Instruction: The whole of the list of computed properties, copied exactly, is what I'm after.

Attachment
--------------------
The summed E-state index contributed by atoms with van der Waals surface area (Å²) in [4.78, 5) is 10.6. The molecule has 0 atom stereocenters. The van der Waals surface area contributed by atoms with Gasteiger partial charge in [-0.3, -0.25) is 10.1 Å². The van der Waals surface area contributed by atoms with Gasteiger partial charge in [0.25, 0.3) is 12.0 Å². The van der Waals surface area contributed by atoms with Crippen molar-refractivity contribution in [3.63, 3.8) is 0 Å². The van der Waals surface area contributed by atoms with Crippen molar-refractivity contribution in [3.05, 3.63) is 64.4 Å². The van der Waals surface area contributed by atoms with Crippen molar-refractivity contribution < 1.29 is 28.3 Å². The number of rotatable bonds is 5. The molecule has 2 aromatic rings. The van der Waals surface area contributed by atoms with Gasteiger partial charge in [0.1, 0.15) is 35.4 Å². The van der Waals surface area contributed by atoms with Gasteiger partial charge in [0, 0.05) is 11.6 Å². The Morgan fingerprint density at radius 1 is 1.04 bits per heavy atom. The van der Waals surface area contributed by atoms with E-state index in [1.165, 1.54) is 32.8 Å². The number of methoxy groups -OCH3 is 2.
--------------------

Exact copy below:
The summed E-state index contributed by atoms with van der Waals surface area (Å²) in [4.78, 5) is 10.6. The molecule has 0 atom stereocenters. The van der Waals surface area contributed by atoms with Gasteiger partial charge in [-0.3, -0.25) is 10.1 Å². The van der Waals surface area contributed by atoms with Gasteiger partial charge in [0.25, 0.3) is 12.0 Å². The van der Waals surface area contributed by atoms with Crippen molar-refractivity contribution in [3.63, 3.8) is 0 Å². The van der Waals surface area contributed by atoms with Crippen molar-refractivity contribution in [3.05, 3.63) is 64.4 Å². The van der Waals surface area contributed by atoms with Crippen molar-refractivity contribution < 1.29 is 28.3 Å². The number of rotatable bonds is 5. The molecule has 2 aromatic rings. The van der Waals surface area contributed by atoms with Gasteiger partial charge in [0.1, 0.15) is 35.4 Å². The van der Waals surface area contributed by atoms with Gasteiger partial charge in [0, 0.05) is 11.6 Å². The Morgan fingerprint density at radius 1 is 1.04 bits per heavy atom. The van der Waals surface area contributed by atoms with E-state index in [1.165, 1.54) is 32.8 Å². The number of methoxy groups -OCH3 is 2.